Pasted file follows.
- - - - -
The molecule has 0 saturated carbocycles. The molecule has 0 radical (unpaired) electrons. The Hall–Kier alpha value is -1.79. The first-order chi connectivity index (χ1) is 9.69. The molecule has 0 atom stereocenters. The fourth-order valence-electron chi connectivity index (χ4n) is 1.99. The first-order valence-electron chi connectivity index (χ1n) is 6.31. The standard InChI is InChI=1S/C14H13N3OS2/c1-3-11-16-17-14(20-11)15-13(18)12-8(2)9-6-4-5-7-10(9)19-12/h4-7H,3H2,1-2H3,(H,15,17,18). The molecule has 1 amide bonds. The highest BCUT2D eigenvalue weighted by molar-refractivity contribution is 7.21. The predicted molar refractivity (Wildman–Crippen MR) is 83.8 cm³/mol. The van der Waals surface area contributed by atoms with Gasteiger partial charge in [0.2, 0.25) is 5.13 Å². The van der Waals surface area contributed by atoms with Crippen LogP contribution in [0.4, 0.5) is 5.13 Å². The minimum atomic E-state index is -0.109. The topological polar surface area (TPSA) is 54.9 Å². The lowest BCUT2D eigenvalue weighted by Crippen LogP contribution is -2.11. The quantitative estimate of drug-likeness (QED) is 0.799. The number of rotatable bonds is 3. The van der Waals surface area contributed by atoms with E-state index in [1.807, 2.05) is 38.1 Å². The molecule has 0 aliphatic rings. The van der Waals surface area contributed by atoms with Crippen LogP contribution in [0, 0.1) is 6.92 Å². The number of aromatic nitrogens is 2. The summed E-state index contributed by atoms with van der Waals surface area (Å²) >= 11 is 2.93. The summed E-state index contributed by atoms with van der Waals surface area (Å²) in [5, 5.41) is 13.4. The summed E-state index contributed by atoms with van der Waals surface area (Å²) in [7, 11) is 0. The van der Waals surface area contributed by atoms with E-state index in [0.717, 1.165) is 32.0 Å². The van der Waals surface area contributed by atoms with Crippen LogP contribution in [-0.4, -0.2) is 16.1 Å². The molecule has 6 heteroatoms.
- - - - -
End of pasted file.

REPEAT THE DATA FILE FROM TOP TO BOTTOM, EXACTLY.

The molecule has 0 saturated carbocycles. The molecule has 0 radical (unpaired) electrons. The Hall–Kier alpha value is -1.79. The first-order chi connectivity index (χ1) is 9.69. The molecule has 0 atom stereocenters. The fourth-order valence-electron chi connectivity index (χ4n) is 1.99. The first-order valence-electron chi connectivity index (χ1n) is 6.31. The standard InChI is InChI=1S/C14H13N3OS2/c1-3-11-16-17-14(20-11)15-13(18)12-8(2)9-6-4-5-7-10(9)19-12/h4-7H,3H2,1-2H3,(H,15,17,18). The molecule has 1 amide bonds. The highest BCUT2D eigenvalue weighted by molar-refractivity contribution is 7.21. The predicted molar refractivity (Wildman–Crippen MR) is 83.8 cm³/mol. The van der Waals surface area contributed by atoms with Gasteiger partial charge in [0.2, 0.25) is 5.13 Å². The van der Waals surface area contributed by atoms with Crippen LogP contribution in [0.4, 0.5) is 5.13 Å². The minimum atomic E-state index is -0.109. The topological polar surface area (TPSA) is 54.9 Å². The lowest BCUT2D eigenvalue weighted by Crippen LogP contribution is -2.11. The quantitative estimate of drug-likeness (QED) is 0.799. The number of rotatable bonds is 3. The van der Waals surface area contributed by atoms with E-state index in [1.807, 2.05) is 38.1 Å². The molecule has 0 aliphatic rings. The van der Waals surface area contributed by atoms with Crippen LogP contribution in [0, 0.1) is 6.92 Å². The number of aromatic nitrogens is 2. The summed E-state index contributed by atoms with van der Waals surface area (Å²) >= 11 is 2.93. The summed E-state index contributed by atoms with van der Waals surface area (Å²) in [5, 5.41) is 13.4. The summed E-state index contributed by atoms with van der Waals surface area (Å²) in [7, 11) is 0. The van der Waals surface area contributed by atoms with E-state index in [0.717, 1.165) is 32.0 Å². The van der Waals surface area contributed by atoms with Crippen LogP contribution in [-0.4, -0.2) is 16.1 Å². The molecule has 6 heteroatoms.